Landowners urged to push back against Cornerstone’s reduced rental demands

We often hear about how hard site acquisitions are for operators. Here's a view from the other side of the fence.

A Scottish property services company has urged landowners not to concede too much ground in negotiations with Cornerstone, the infrastructure partnership set up by O2 and Vodafone in the UK.

CKD Galbraith claimed that Vodafone and O2 “have been writing to individual landowners requesting their agreements are assigned to Cornerstone Telecommunications Infrastructure Ltd (CTIL) and proposing changes in their favour.”

CTIL is the venture tasked with building out a network on a merged grid that Vodafone and O2 are building in the UK. As such, some sites are being targeted for decommissioning. CKD Galbraith claimed that CTIL has been intimating that landowners who don’t agree to reduced rents risk losing the site altogether.

The property company said: “Requests for significant rent reductions, frequent tenant’s break clauses and more relaxed agreement terms are commonplace, sometimes giving the impression the site will be decommissioned if suitable terms can’t be agreed.”

It added that landowners could call Cornerstone’s bluff on this last point – in its opinion reduced rent terms will make “little difference” to whether Cornerstone decides to decommission a site or not.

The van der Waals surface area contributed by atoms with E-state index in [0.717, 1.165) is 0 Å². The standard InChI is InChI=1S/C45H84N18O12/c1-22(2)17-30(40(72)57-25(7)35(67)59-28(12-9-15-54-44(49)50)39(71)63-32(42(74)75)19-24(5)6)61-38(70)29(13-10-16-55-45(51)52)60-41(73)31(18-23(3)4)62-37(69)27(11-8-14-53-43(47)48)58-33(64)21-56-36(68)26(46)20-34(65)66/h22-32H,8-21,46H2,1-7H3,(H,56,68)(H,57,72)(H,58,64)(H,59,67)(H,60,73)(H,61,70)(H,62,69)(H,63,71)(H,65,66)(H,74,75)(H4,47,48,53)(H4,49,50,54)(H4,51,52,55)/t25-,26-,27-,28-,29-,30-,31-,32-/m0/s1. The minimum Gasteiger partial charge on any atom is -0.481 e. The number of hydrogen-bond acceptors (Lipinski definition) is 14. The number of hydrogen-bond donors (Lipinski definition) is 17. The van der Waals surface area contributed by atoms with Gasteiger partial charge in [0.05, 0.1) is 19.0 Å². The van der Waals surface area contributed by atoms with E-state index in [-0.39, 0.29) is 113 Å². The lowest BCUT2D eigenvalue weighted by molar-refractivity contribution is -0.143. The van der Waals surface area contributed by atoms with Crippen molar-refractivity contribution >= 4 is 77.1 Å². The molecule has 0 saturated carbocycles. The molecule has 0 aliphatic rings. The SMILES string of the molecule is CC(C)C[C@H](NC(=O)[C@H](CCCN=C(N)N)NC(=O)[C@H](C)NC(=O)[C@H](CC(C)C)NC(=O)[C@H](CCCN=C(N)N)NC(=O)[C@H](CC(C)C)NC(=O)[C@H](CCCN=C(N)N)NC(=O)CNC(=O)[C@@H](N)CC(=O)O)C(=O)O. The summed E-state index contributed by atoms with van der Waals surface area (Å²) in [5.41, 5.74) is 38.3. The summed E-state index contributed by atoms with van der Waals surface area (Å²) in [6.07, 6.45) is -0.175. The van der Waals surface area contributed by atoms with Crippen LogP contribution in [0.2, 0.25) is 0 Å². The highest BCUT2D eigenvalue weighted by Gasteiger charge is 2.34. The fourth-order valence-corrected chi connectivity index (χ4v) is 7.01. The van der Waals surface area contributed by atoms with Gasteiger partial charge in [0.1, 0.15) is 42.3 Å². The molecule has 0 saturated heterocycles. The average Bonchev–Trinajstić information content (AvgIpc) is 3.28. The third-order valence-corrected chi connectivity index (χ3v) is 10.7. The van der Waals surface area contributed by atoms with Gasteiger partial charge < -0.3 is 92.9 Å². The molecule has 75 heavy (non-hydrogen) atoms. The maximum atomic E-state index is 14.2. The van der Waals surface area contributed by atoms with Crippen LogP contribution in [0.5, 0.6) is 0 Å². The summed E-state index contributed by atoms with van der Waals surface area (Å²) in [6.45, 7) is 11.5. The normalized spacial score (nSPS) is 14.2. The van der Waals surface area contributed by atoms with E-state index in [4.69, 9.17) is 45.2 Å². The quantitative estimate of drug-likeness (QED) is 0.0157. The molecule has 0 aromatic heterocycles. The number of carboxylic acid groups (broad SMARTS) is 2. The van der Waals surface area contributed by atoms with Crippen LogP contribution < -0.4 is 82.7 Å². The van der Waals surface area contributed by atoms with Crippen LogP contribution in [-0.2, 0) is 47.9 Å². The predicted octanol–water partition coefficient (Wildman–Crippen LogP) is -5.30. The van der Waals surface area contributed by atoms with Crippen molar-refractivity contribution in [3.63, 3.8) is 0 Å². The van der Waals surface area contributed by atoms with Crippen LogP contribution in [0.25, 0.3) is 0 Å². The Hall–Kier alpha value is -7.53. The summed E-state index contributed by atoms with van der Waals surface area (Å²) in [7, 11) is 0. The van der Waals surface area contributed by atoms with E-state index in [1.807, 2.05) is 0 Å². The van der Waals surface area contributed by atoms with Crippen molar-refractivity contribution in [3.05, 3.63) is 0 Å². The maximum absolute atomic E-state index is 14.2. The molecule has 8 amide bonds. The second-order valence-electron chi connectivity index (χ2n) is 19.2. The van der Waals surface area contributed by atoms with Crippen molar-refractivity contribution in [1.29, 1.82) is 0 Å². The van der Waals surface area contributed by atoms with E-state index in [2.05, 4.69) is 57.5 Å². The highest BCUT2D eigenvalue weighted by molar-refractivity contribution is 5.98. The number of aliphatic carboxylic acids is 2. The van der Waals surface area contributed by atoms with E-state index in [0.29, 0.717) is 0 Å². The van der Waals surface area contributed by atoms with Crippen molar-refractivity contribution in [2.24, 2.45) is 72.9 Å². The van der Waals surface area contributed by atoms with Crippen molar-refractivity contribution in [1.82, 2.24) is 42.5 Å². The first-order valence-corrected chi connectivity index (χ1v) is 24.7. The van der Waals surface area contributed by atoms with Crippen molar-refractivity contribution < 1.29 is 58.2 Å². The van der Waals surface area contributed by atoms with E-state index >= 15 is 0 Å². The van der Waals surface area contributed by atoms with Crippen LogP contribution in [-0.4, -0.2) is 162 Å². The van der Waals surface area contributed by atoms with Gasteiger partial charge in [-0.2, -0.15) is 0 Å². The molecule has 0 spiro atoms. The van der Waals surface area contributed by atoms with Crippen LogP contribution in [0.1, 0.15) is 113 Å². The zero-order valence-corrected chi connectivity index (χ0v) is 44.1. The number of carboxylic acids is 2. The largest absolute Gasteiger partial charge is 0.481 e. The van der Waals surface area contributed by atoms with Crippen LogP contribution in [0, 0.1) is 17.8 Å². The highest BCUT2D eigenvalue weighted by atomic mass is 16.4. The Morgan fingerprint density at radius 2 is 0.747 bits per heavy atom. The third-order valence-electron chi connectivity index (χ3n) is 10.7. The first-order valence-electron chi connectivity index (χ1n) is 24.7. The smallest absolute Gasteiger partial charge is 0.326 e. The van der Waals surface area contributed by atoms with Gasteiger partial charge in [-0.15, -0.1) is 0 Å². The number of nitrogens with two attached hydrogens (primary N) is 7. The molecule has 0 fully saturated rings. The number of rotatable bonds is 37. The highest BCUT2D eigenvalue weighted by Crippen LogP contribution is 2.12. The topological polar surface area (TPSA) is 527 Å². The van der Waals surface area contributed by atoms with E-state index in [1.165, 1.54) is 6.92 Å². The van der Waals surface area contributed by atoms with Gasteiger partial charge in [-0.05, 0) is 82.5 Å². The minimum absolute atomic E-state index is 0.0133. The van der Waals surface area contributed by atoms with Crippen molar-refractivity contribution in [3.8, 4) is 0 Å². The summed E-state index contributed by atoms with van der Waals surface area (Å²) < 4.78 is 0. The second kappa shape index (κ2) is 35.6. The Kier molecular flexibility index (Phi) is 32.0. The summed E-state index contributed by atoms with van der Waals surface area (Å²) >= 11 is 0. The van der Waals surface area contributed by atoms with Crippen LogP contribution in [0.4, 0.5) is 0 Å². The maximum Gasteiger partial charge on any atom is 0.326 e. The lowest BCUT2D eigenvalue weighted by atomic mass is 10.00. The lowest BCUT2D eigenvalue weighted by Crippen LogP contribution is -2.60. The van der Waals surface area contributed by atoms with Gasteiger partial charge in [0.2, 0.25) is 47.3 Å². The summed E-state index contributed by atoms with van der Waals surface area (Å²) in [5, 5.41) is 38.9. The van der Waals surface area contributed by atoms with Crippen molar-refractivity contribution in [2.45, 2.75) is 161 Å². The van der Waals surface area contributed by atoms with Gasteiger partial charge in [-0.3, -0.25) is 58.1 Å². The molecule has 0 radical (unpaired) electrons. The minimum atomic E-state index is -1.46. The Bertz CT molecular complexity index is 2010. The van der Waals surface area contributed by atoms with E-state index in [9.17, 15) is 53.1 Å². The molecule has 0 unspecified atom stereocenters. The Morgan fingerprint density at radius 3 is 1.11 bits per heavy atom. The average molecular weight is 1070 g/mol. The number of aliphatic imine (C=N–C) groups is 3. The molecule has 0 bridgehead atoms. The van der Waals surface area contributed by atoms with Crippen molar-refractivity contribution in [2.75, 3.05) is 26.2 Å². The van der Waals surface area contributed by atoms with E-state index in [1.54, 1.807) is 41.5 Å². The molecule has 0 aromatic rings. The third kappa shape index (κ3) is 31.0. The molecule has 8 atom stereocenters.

“While some sites will be decommissioned as part of the network consolidation plans, agreeing to the operators demands could make little difference as to whether a site is retained as part of the wider network,” a press release from CKD Galbraith claimed.

According to Mike Reid, Head of CKD Galbraith’s Utilities Department, property owners should not necessarily concede to the operators’ demands and bear the brunt of cost savings.

“Some landlords will actually be in a very good position to renegotiate to their own advantage,” said Reid. “Often the situation is presented as a problem that only the mobile operators can solve but even when owners feel they have little bargaining power, there is usually more than one course available.

“Reviewing the existing agreement terms often shows the operator cannot implement their proposals without the owner’s consent. We have helped many property owners in such circumstances reach an amicable settlement with their much larger tenants where, in some cases, rents have been increased and other terms improved in the owner’s favour.”

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